Finally, Twist of Fate has become Spectacle Publishing Media Group’s number one seller! Thanks to our readers for making our dreams come true.

Genilee Swope Parente

 
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Posted by on April 5, 2013 in Uncategorized

 

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The Wonderful World of Readers

I’m at a business convention in Orlando, Florida this week, which is not my favorite place to be. I have nothing against the city: it’s family paradise. But many visits to Disney’s kingdoms and Universal’s fantasies have left this mom with a deep desire to visit almost any city but Orlando when I’m wearing my professional hat.

Still, this trip, like the smaller trips to the local grocery, post office, neighborhood restaurant, almost anywhere back home, have brought the wonder of publishing into clearer focus. I tried not to use job time to market Twist of Fate. To do so would be unprofessional in my view—I’m at this convention to learn how to write about a housing-related product that helps to pay my bills. However, although this is a fairly new client (I’ve been doing their magazine one year), I have already developed friendships with some of the people in this industry, and when they ask me what’s new in my world, I tell them.

And I’ve gotten that same wondrous look. “You’ve published a BOOK? When did you find time? What’s it about? How can I get a copy?”
One woman in particular (yes, it’s you, Mary) was very supportive and proud of what I’ve done. I could see that she wasn’t lying when she told me it was an inspiring accomplishment. It’s people like Mary that make the hours and hours of rewrites, the months of waiting for something to happen once the book has left your hands, the countless stories from authors who have never made a dime—insignificant.

I should understand this – how many times have I told my talented musician brother Mark that, while he is not making a living by playing his many instruments – he has truly accomplished something in his life by pursuing what he loves. There are so many people out there that don’t have that opportunity or that never even discover what passions lie within.

To those of you who are authors like mom and I, this picture, which was taken at our most recent book signing (thanks to Potomac Place in Woodbridge!), is why we do this.
The woman purchasing our book is a reader, and readers are what drive authors. She was very excited to meet a creator of the words that entertain her—that take her mind to places of adventure. To her, that’s art. And that makes it all worthwhile.book signing for january 2013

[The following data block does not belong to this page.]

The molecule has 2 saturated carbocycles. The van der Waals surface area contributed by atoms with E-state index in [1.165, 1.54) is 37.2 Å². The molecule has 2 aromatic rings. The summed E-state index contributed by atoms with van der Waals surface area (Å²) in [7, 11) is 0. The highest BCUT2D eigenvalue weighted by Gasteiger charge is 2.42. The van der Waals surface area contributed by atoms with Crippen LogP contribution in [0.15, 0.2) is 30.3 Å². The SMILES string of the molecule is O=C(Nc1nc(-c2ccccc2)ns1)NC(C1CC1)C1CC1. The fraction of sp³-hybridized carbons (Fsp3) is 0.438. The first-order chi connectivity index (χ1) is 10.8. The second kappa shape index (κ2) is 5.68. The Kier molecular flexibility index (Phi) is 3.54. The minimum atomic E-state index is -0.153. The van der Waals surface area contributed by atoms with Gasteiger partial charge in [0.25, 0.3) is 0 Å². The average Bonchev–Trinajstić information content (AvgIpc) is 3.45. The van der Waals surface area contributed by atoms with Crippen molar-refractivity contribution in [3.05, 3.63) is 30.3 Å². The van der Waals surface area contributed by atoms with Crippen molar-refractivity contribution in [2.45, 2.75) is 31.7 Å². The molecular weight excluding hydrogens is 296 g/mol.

Genilee Swope Parente

 
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Posted by on January 31, 2013 in Uncategorized

 

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Great Beginnings!!

best mom meMom and I want to personally thank Victoria Park and its residents for the support shown at our first book signing. We had many viaitors and buyers for our book and the first book by published children’s author Allyn Stotz. Many of the residents then sat in the recreation room with us and kept us company and read our book while they shared the homemade cookies my brother Mark and my daughter Christina made for the event.other action resident

We appreciate not only your financial support but the time you took to encourage us, tell us how proud you are of your fellow resident and the effort to keep these first-time authors entertained! It was well worth a few cookies!!good action residents

F. Sharon Swope and Genilee Swope Parente

And mom adds:

Our first book signing is over, and we deem it a great success – we sold 18 books of “Twist of Fate” and 5 books written by the youngest Swope daughter (Allyn Stotz – The Pea in Peanut Butter). We learned a few things while doing this first book signing. First, don’t get in a stew if the books haven’t arrived as soon as you expected them. Because of the holidays, ours finally arrived the Friday before our book signing on Monday morning. Our thanks go to Spectacle, our publisher for pushing to get them here in time. We had decided to go ahead with the signing even if the books didn’t arrive – just take orders. But the books came, and our worry was all for naught.
Second, put a piece of cardboard between receipt slips. This we didn’t do, and the receipts are almost impossible to read as the pen went through to the next row of receipts. It’s a mess, to say the least. Still, two minor hiccups in a major success don’t mean much!
We want to thank all who came and shared our big day with us, as well as our wonderful publisher and the marketing team, and Victoria Park for hosting the signing. We’re ready to go at it again!

 
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Posted by on December 19, 2012 in Uncategorized